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Wild plants and seaweed are hand-picked and turned into award-winning produce.

Jonathan Williams’ seafood adventure started behind a desk in Swindon. He had £2,000 savings, a 0% credit card and a burning desire to return home to West Wales. He ended up selling seaweed biscuits to Marks and Spencer!

“I was sitting in my air conditioned office wondering how on earth I had ended up there,” Jonathan said, “I was missing the sea and the beaches of Pembrokeshire and was thinking I needed to find a way to get back home. The next day I told my boss that I was going to work part-time so I could start a new mobile catering career using the best of West Wales produce from the sea and wild seashore plants and seaweeds.”

Jonathan started Cafe Môr (Môr is “Sea” in Welsh) in 2010, borrowing on his credit card.  He sold seafood, crab, lobster and locally foraged seaweed products at weekend farmers markets, and festivals.  “I had so much stuff, it took me hours to set up my stall.  But I had such fun, met so many people, talked so much that my jaw was aching at the end of each day. After counting my takings for the day I worked out that I was on £1.42 and hour, but it still felt like the best day’s work I had ever done.” Jonathan said.

Continuing to work part-time in Swindon gave Jonathan time (and money to live on) while he finessed his business model. “The great thing about farmers markets is that you are selling to your end consumer straight away – you get an idea very quickly what they like and what sells.” After a year, Jonathan had gone full-time as a seafood entrepreneur in a beach shack at Freshwater West beach in Pembrokeshire.

In 2011, Cafe Môr, swept the board at the British Street Food Awards – the first of many - and in 2012 it was supplying its signature “SeaShore wraps” to the athletes’ village at the London Olympics. Cafe Môr became part of a new company called The Pembrokeshire Beach Food Company, developing online sales, Food Service and Retail.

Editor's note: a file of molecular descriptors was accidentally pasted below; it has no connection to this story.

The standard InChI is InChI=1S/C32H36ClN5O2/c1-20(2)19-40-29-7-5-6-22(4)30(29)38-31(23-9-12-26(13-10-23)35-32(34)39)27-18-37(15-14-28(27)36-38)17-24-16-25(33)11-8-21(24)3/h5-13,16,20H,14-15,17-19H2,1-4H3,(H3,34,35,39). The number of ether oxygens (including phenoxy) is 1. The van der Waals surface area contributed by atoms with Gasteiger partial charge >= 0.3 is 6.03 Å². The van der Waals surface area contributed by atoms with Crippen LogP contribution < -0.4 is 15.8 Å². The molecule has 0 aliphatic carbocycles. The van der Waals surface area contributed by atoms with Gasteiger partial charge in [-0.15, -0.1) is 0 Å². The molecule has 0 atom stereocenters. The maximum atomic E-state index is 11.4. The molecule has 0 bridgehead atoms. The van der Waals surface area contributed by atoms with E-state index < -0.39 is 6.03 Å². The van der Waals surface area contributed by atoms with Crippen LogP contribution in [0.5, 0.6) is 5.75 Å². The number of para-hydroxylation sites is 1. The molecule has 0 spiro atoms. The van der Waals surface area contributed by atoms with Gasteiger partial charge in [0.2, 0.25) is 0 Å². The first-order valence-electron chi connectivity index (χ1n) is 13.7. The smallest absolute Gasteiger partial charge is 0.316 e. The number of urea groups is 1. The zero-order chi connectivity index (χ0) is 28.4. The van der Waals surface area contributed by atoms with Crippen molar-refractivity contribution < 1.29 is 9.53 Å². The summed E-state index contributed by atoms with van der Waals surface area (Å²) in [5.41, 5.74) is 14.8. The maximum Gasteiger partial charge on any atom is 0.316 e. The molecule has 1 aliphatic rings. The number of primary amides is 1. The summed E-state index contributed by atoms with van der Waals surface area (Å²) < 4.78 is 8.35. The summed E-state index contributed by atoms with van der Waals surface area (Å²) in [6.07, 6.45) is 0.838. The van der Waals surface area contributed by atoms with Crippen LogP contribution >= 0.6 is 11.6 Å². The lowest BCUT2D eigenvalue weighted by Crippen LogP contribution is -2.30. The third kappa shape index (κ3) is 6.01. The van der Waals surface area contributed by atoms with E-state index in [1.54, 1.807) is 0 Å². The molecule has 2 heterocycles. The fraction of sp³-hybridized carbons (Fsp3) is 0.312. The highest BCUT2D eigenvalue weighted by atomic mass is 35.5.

Different sea-foraged deli products were created to test the high-end food retail market - everything from Welshman’s Caviar (hand-picked laver seaweed, dried then toasted to bring out its flavour) to Laverbread Pesto (laver seaweed, walnuts, parmesan, garlic and olive oil) and Ships Biscuits (savoury wheat crackers seasoned with Salt from Anglesey and Dulse and Laver Seaweed). Soon dozens of independent retailers were stocking them all over the UK including – for a time – M+S Food Halls.

pembrokeshirebeach 1

While locally-sourced fresh fish and seafood are still served from the (now solar and wind-powered) beach trailer, added-value foods and herbs featuring hand-picked seaweeds have become the mainstay of the expanding business which now employs 4 full-time staff and up to 15 seasonal workers.  Edible seaweeds are dried and packaged as flavourings or mixed with butter, turned into biscuits or even beer and sold online, individually or as hampers and though speciality shops.

Jonathan’s venture into the world of supermarkets was short-lived, though, because of the large amounts of product required from a natural resource. “Hand-picking seaweed and wild seashore plants is very time consuming.  It is a free harvest in the same way that deep-sea fish are free – but both take an enormous amount of effort to bring them to the table. The energy used to harvest seaweed can put unit costs as high as £30-£50 per kilo. You can’t use boats to pick this seaweed like they do in wrack seaweed farms, it is literally plucked from the shoreline.  It is also difficult to scale up and keep the quality without it getting contaminated with sand and debris.”

But Jonathan does believe that seaweed is a food resource of the future: “As long as it is managed carefully, seaweed has 3-4 times the nutritional value of any land-grown vegetable; it doesn’t require any land to grow it and requires no feeding or pesticides.  Laver seaweed has been part of the Welsh culinary scene for generations and is used in Japanese Sushi – why not elsewhere, too.”

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